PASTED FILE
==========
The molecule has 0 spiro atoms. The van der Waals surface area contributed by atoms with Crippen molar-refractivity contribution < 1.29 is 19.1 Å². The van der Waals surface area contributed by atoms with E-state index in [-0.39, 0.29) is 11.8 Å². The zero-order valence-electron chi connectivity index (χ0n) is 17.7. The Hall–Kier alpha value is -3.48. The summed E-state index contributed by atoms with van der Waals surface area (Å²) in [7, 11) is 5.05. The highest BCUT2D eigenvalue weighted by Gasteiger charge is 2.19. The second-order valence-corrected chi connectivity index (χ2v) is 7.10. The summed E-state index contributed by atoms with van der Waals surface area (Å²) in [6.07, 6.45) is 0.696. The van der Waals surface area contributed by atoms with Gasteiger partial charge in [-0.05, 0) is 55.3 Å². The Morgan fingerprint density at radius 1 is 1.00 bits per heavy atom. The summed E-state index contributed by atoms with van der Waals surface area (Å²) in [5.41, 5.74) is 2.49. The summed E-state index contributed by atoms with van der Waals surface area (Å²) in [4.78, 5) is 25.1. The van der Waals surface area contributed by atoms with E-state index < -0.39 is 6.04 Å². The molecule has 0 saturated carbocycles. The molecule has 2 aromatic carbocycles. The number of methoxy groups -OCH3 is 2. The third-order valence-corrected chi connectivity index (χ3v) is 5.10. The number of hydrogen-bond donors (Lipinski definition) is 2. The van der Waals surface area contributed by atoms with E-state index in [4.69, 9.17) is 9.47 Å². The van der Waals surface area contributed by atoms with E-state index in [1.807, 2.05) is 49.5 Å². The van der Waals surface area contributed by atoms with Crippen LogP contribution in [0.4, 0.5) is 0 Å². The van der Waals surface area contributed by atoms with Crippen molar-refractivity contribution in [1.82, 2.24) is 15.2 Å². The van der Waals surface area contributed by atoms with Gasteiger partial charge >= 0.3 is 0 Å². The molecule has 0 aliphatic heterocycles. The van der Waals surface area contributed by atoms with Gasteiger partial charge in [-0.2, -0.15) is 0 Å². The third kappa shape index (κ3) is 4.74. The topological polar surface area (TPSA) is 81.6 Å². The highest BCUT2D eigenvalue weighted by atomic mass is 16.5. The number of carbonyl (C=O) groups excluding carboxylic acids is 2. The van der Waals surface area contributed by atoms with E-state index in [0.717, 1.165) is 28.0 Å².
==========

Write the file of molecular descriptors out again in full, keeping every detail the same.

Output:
The molecule has 0 spiro atoms. The van der Waals surface area contributed by atoms with Crippen molar-refractivity contribution < 1.29 is 19.1 Å². The van der Waals surface area contributed by atoms with E-state index in [-0.39, 0.29) is 11.8 Å². The zero-order valence-electron chi connectivity index (χ0n) is 17.7. The Hall–Kier alpha value is -3.48. The summed E-state index contributed by atoms with van der Waals surface area (Å²) in [7, 11) is 5.05. The highest BCUT2D eigenvalue weighted by Gasteiger charge is 2.19. The second-order valence-corrected chi connectivity index (χ2v) is 7.10. The summed E-state index contributed by atoms with van der Waals surface area (Å²) in [6.07, 6.45) is 0.696. The van der Waals surface area contributed by atoms with Gasteiger partial charge in [-0.05, 0) is 55.3 Å². The Morgan fingerprint density at radius 1 is 1.00 bits per heavy atom. The summed E-state index contributed by atoms with van der Waals surface area (Å²) in [5.41, 5.74) is 2.49. The summed E-state index contributed by atoms with van der Waals surface area (Å²) in [4.78, 5) is 25.1. The van der Waals surface area contributed by atoms with E-state index < -0.39 is 6.04 Å². The molecule has 0 saturated carbocycles. The molecule has 2 aromatic carbocycles. The number of methoxy groups -OCH3 is 2. The third-order valence-corrected chi connectivity index (χ3v) is 5.10. The number of hydrogen-bond donors (Lipinski definition) is 2. The van der Waals surface area contributed by atoms with E-state index in [4.69, 9.17) is 9.47 Å². The van der Waals surface area contributed by atoms with E-state index in [1.807, 2.05) is 49.5 Å². The van der Waals surface area contributed by atoms with Crippen LogP contribution in [0.4, 0.5) is 0 Å². The van der Waals surface area contributed by atoms with Crippen molar-refractivity contribution in [1.82, 2.24) is 15.2 Å². The van der Waals surface area contributed by atoms with Gasteiger partial charge >= 0.3 is 0 Å². The molecule has 0 aliphatic heterocycles. The van der Waals surface area contributed by atoms with Gasteiger partial charge in [-0.2, -0.15) is 0 Å². The third kappa shape index (κ3) is 4.74. The topological polar surface area (TPSA) is 81.6 Å². The highest BCUT2D eigenvalue weighted by atomic mass is 16.5. The number of carbonyl (C=O) groups excluding carboxylic acids is 2. The van der Waals surface area contributed by atoms with E-state index in [0.717, 1.165) is 28.0 Å².